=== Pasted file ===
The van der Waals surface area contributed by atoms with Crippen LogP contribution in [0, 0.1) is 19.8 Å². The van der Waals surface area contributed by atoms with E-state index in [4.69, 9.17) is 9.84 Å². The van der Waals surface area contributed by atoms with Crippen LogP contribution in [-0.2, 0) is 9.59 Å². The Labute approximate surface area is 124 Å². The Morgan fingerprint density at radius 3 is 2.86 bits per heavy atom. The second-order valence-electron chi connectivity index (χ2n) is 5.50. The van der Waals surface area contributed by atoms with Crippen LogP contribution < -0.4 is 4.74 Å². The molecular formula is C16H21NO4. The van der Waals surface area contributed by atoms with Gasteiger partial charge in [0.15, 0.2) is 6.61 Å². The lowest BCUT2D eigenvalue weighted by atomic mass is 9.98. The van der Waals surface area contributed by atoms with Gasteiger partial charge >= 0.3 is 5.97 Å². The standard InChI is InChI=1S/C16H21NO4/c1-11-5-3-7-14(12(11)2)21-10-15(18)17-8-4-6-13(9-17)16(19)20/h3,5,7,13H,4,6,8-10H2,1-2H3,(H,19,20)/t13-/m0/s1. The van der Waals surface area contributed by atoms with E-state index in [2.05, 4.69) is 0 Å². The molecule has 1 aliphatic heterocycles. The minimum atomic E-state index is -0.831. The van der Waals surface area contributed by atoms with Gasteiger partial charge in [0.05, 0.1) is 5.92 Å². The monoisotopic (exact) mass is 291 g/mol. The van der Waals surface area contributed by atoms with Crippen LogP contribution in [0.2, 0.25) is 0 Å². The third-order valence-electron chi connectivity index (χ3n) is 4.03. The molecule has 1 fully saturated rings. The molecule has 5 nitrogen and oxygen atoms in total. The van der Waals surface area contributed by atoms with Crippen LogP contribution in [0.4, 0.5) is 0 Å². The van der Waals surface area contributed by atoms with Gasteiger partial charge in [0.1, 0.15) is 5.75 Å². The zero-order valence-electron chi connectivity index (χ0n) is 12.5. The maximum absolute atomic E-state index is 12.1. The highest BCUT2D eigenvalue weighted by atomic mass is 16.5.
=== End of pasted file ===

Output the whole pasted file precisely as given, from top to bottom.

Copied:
The van der Waals surface area contributed by atoms with Crippen LogP contribution in [0, 0.1) is 19.8 Å². The van der Waals surface area contributed by atoms with E-state index in [4.69, 9.17) is 9.84 Å². The van der Waals surface area contributed by atoms with Crippen LogP contribution in [-0.2, 0) is 9.59 Å². The Labute approximate surface area is 124 Å². The Morgan fingerprint density at radius 3 is 2.86 bits per heavy atom. The second-order valence-electron chi connectivity index (χ2n) is 5.50. The van der Waals surface area contributed by atoms with Crippen LogP contribution < -0.4 is 4.74 Å². The molecular formula is C16H21NO4. The van der Waals surface area contributed by atoms with Gasteiger partial charge in [0.15, 0.2) is 6.61 Å². The lowest BCUT2D eigenvalue weighted by atomic mass is 9.98. The van der Waals surface area contributed by atoms with Gasteiger partial charge >= 0.3 is 5.97 Å². The standard InChI is InChI=1S/C16H21NO4/c1-11-5-3-7-14(12(11)2)21-10-15(18)17-8-4-6-13(9-17)16(19)20/h3,5,7,13H,4,6,8-10H2,1-2H3,(H,19,20)/t13-/m0/s1. The van der Waals surface area contributed by atoms with E-state index in [2.05, 4.69) is 0 Å². The molecule has 1 aliphatic heterocycles. The minimum atomic E-state index is -0.831. The van der Waals surface area contributed by atoms with Gasteiger partial charge in [0.05, 0.1) is 5.92 Å². The monoisotopic (exact) mass is 291 g/mol. The van der Waals surface area contributed by atoms with Crippen LogP contribution in [0.2, 0.25) is 0 Å². The third-order valence-electron chi connectivity index (χ3n) is 4.03. The molecule has 1 fully saturated rings. The molecule has 5 nitrogen and oxygen atoms in total. The van der Waals surface area contributed by atoms with Crippen LogP contribution in [0.4, 0.5) is 0 Å². The van der Waals surface area contributed by atoms with Gasteiger partial charge in [0.1, 0.15) is 5.75 Å². The zero-order valence-electron chi connectivity index (χ0n) is 12.5. The maximum absolute atomic E-state index is 12.1. The highest BCUT2D eigenvalue weighted by atomic mass is 16.5.